A new study is bolstering arguments that the United Nations’ worst case manmade global warming scenario is not likely to happen.
The study, published in the journal Nature, claims to have narrowed the likely range of how sensitive the climate is to a doubling of atmospheric greenhouse gas concentrations, or climate sensitivity.
Researchers used variations in past temperatures to get what they say is a more accurate range of future warming. Essentially, the study was able to rule out the very high end estimates of climate sensitivity, meaning the United Nations’ worst case scenario is less likely than climate models suggest.
On the other hand, the study also ruled out the low-end estimates of climate sensitivity, which researchers say means there is still enough projected warming to “demand action.”
“Our study all but rules-out very low or very high climate sensitivities, so we now know much better what we need to,” lead author Peter Cox from the University of Exeter said in a statement.
“Climate sensitivity is high enough to demand action, but not so high that it is too late to avoid dangerous global climate change,” Cox said.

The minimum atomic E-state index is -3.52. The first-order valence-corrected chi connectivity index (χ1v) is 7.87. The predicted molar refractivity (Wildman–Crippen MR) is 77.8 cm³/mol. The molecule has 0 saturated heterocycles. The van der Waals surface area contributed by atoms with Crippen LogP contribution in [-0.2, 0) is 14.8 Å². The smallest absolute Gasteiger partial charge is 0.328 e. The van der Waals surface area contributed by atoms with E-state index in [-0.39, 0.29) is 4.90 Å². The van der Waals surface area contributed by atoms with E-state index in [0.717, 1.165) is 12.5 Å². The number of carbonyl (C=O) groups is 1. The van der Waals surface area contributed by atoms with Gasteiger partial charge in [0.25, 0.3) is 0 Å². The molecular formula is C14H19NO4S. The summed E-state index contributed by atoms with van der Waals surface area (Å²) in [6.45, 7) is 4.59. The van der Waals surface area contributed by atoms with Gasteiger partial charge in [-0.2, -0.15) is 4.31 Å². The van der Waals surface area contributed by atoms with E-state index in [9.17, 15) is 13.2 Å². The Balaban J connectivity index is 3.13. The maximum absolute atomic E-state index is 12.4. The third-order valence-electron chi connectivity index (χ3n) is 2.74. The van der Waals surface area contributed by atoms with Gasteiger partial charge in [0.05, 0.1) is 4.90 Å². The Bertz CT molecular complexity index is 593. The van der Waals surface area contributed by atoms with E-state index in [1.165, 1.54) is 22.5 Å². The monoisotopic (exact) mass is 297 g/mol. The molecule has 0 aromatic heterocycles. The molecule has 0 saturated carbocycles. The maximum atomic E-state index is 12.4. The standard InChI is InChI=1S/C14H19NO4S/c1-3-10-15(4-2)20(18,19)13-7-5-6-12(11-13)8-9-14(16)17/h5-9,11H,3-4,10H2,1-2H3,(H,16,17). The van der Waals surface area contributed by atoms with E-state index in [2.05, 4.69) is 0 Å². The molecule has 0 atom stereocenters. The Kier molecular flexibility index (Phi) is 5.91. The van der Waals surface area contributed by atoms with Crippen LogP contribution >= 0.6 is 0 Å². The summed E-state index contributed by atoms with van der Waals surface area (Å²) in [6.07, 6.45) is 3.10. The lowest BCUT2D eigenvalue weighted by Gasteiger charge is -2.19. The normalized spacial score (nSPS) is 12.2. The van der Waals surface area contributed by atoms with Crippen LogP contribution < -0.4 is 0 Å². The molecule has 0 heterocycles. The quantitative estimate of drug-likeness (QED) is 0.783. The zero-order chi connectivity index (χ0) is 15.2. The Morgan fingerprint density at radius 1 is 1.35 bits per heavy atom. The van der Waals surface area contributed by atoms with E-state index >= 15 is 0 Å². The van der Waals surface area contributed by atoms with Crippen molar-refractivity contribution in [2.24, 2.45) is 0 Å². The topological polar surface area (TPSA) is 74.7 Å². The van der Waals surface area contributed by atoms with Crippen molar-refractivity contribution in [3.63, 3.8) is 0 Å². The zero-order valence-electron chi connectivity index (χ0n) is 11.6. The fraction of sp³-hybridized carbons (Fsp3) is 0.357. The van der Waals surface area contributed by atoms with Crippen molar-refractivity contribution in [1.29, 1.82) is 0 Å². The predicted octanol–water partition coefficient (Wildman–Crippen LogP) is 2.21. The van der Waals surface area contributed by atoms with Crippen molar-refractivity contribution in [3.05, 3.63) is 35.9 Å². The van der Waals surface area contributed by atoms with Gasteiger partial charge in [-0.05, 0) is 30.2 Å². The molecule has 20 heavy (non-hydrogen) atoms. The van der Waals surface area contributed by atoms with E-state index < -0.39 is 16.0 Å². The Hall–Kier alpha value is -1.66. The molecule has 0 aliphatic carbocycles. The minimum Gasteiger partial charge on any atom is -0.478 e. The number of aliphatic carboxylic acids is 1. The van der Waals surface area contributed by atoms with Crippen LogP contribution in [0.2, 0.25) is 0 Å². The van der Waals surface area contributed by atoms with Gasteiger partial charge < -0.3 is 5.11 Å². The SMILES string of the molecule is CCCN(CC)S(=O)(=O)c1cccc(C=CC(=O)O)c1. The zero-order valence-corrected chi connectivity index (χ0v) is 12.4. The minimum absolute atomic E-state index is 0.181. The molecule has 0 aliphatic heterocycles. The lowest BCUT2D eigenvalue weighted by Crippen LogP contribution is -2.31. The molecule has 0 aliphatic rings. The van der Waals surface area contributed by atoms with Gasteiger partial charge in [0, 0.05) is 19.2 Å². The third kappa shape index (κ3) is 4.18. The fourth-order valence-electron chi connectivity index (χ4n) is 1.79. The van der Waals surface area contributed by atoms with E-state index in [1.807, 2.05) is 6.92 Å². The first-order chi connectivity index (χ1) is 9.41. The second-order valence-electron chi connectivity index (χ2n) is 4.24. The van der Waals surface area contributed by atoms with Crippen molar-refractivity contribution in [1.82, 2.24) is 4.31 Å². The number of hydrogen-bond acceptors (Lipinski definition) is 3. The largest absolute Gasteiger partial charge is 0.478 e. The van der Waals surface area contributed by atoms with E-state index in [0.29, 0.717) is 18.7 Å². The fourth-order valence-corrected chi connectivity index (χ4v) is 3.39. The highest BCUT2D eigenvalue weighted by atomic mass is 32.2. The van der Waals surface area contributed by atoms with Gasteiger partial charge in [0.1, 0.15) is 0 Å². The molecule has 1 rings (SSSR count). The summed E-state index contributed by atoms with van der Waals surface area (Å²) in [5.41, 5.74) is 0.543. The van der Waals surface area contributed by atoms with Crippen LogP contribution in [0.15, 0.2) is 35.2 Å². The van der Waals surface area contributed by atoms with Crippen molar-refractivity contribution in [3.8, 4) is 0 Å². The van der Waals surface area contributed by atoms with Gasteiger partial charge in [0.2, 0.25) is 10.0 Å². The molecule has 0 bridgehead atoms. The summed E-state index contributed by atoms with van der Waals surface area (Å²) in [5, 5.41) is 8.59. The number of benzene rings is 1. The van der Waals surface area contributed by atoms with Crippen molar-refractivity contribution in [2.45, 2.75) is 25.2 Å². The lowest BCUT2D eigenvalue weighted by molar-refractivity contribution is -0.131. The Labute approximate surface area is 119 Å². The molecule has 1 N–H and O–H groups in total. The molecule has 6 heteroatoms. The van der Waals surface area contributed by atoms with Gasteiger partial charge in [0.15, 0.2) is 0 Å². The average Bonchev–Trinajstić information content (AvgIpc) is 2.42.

Cox’s study shrinks the United Nations’ range of climate sensitivity 60 percent, from a range of 1.5 to 4.5 degrees Celsius to a range of 2.2 to 3.4 degrees. Cox’s central estimate of climate sensitivity is 2.8 degrees.
While scientists skeptical of catastrophic global warming may take issue with the low-end estimate, this is the second study in recent months to cast doubt on more alarming global warming scenarios.
Researchers found that RCP 8.5 modeled a future where historical trends reverse, and the world switches to using more coal. Coal consumption is projected to increase as poor countries develop, but it’s projected to become a declining share of global energy use.
This “indicates RCP8.5 and other ‘business-as-usual scenarios’ consistent with high CO2 forcing from vast future coal combustion are exceptionally unlikely,” the study found.
But this is really nothing new. Skeptics have been pointing out for years that the United Nations’ “business as usual” scenario is unlikely, and only served to make national pledges to comply with the Paris accord seem more ambitious than they actually were.
For example, former Cato Institute climate scientist Chip Knappenberger often pointed out that RCP 8.5 is not “business as usual.”
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